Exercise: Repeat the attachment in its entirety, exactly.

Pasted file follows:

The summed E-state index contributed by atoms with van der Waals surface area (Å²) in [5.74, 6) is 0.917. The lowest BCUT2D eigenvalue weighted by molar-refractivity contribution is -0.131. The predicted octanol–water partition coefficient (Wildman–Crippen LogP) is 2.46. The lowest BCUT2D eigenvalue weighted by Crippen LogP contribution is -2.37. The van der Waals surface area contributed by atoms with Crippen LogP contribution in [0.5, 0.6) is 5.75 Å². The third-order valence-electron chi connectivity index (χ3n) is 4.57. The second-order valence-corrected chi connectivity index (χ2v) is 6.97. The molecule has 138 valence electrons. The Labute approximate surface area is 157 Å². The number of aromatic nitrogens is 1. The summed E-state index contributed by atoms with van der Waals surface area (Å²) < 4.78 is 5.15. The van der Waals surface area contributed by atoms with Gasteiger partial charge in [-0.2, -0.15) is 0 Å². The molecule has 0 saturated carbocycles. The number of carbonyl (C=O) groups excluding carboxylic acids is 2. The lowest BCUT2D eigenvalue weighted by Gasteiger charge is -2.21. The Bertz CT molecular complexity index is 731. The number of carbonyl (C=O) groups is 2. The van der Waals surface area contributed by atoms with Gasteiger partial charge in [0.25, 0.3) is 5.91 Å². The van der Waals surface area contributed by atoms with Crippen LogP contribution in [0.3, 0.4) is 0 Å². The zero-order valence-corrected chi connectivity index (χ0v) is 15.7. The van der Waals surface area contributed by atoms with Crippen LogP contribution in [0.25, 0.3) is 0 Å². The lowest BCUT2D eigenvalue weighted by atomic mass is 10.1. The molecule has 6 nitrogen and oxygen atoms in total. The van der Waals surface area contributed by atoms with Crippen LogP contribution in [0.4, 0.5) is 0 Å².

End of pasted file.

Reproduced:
The summed E-state index contributed by atoms with van der Waals surface area (Å²) in [5.74, 6) is 0.917. The lowest BCUT2D eigenvalue weighted by molar-refractivity contribution is -0.131. The predicted octanol–water partition coefficient (Wildman–Crippen LogP) is 2.46. The lowest BCUT2D eigenvalue weighted by Crippen LogP contribution is -2.37. The van der Waals surface area contributed by atoms with Crippen LogP contribution in [0.5, 0.6) is 5.75 Å². The third-order valence-electron chi connectivity index (χ3n) is 4.57. The second-order valence-corrected chi connectivity index (χ2v) is 6.97. The molecule has 138 valence electrons. The Labute approximate surface area is 157 Å². The number of aromatic nitrogens is 1. The summed E-state index contributed by atoms with van der Waals surface area (Å²) < 4.78 is 5.15. The van der Waals surface area contributed by atoms with Gasteiger partial charge in [-0.2, -0.15) is 0 Å². The molecule has 0 saturated carbocycles. The number of carbonyl (C=O) groups excluding carboxylic acids is 2. The lowest BCUT2D eigenvalue weighted by Gasteiger charge is -2.21. The Bertz CT molecular complexity index is 731. The number of carbonyl (C=O) groups is 2. The van der Waals surface area contributed by atoms with Gasteiger partial charge in [0.25, 0.3) is 5.91 Å². The van der Waals surface area contributed by atoms with Crippen LogP contribution in [0.3, 0.4) is 0 Å². The zero-order valence-corrected chi connectivity index (χ0v) is 15.7. The van der Waals surface area contributed by atoms with Crippen LogP contribution in [0.25, 0.3) is 0 Å². The lowest BCUT2D eigenvalue weighted by atomic mass is 10.1. The molecule has 6 nitrogen and oxygen atoms in total. The van der Waals surface area contributed by atoms with Crippen LogP contribution in [0.4, 0.5) is 0 Å².